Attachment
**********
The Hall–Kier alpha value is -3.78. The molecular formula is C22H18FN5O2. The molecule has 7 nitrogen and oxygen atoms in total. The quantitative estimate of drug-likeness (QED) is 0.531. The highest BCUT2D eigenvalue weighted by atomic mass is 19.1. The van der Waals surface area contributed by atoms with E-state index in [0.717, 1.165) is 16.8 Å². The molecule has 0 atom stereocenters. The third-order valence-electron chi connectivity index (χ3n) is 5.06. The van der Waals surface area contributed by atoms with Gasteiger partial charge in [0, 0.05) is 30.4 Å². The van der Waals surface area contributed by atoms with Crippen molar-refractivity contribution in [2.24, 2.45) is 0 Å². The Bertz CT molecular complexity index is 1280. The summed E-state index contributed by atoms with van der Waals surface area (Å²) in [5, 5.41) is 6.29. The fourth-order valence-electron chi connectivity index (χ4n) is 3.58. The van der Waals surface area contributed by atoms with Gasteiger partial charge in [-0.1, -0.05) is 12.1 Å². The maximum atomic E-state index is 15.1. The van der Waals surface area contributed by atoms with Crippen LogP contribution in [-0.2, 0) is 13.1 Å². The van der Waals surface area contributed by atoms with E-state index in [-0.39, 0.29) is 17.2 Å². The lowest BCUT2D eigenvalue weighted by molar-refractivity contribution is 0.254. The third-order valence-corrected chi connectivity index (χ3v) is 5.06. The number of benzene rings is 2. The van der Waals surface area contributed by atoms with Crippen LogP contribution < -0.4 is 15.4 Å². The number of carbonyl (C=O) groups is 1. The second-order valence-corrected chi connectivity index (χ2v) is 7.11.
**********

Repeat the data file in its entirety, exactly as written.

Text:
The Hall–Kier alpha value is -3.78. The molecular formula is C22H18FN5O2. The molecule has 7 nitrogen and oxygen atoms in total. The quantitative estimate of drug-likeness (QED) is 0.531. The highest BCUT2D eigenvalue weighted by atomic mass is 19.1. The van der Waals surface area contributed by atoms with E-state index in [0.717, 1.165) is 16.8 Å². The molecule has 0 atom stereocenters. The third-order valence-electron chi connectivity index (χ3n) is 5.06. The van der Waals surface area contributed by atoms with Gasteiger partial charge in [0, 0.05) is 30.4 Å². The van der Waals surface area contributed by atoms with Crippen molar-refractivity contribution in [2.24, 2.45) is 0 Å². The Bertz CT molecular complexity index is 1280. The summed E-state index contributed by atoms with van der Waals surface area (Å²) in [5, 5.41) is 6.29. The fourth-order valence-electron chi connectivity index (χ4n) is 3.58. The van der Waals surface area contributed by atoms with Gasteiger partial charge in [-0.1, -0.05) is 12.1 Å². The maximum atomic E-state index is 15.1. The van der Waals surface area contributed by atoms with Crippen LogP contribution in [-0.2, 0) is 13.1 Å². The van der Waals surface area contributed by atoms with E-state index in [-0.39, 0.29) is 17.2 Å². The lowest BCUT2D eigenvalue weighted by molar-refractivity contribution is 0.254. The third-order valence-corrected chi connectivity index (χ3v) is 5.06. The number of benzene rings is 2. The van der Waals surface area contributed by atoms with Crippen LogP contribution < -0.4 is 15.4 Å². The number of carbonyl (C=O) groups is 1. The second-order valence-corrected chi connectivity index (χ2v) is 7.11.